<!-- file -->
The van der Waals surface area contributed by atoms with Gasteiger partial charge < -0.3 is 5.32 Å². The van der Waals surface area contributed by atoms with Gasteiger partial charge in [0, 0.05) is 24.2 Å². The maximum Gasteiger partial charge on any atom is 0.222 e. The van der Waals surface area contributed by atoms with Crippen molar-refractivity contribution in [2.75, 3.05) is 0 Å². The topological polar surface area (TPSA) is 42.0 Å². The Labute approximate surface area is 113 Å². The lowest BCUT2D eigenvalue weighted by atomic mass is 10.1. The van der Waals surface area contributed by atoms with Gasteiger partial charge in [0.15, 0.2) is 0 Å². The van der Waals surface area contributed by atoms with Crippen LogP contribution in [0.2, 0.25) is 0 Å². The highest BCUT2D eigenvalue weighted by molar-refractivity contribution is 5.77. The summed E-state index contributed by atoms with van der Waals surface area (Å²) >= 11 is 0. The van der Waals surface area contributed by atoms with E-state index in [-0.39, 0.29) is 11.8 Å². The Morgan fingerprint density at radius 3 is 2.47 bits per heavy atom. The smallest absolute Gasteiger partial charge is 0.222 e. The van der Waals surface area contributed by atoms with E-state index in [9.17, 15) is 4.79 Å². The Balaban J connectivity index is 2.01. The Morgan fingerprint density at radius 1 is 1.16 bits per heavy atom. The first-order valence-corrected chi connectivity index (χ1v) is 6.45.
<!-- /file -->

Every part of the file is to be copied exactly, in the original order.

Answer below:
The van der Waals surface area contributed by atoms with Gasteiger partial charge < -0.3 is 5.32 Å². The van der Waals surface area contributed by atoms with Gasteiger partial charge in [0, 0.05) is 24.2 Å². The maximum Gasteiger partial charge on any atom is 0.222 e. The van der Waals surface area contributed by atoms with Crippen molar-refractivity contribution in [2.75, 3.05) is 0 Å². The topological polar surface area (TPSA) is 42.0 Å². The Labute approximate surface area is 113 Å². The lowest BCUT2D eigenvalue weighted by atomic mass is 10.1. The van der Waals surface area contributed by atoms with Gasteiger partial charge in [0.15, 0.2) is 0 Å². The van der Waals surface area contributed by atoms with Crippen LogP contribution in [0.2, 0.25) is 0 Å². The highest BCUT2D eigenvalue weighted by molar-refractivity contribution is 5.77. The summed E-state index contributed by atoms with van der Waals surface area (Å²) >= 11 is 0. The van der Waals surface area contributed by atoms with E-state index in [-0.39, 0.29) is 11.8 Å². The Morgan fingerprint density at radius 3 is 2.47 bits per heavy atom. The smallest absolute Gasteiger partial charge is 0.222 e. The van der Waals surface area contributed by atoms with E-state index in [9.17, 15) is 4.79 Å². The Balaban J connectivity index is 2.01. The Morgan fingerprint density at radius 1 is 1.16 bits per heavy atom. The first-order valence-corrected chi connectivity index (χ1v) is 6.45.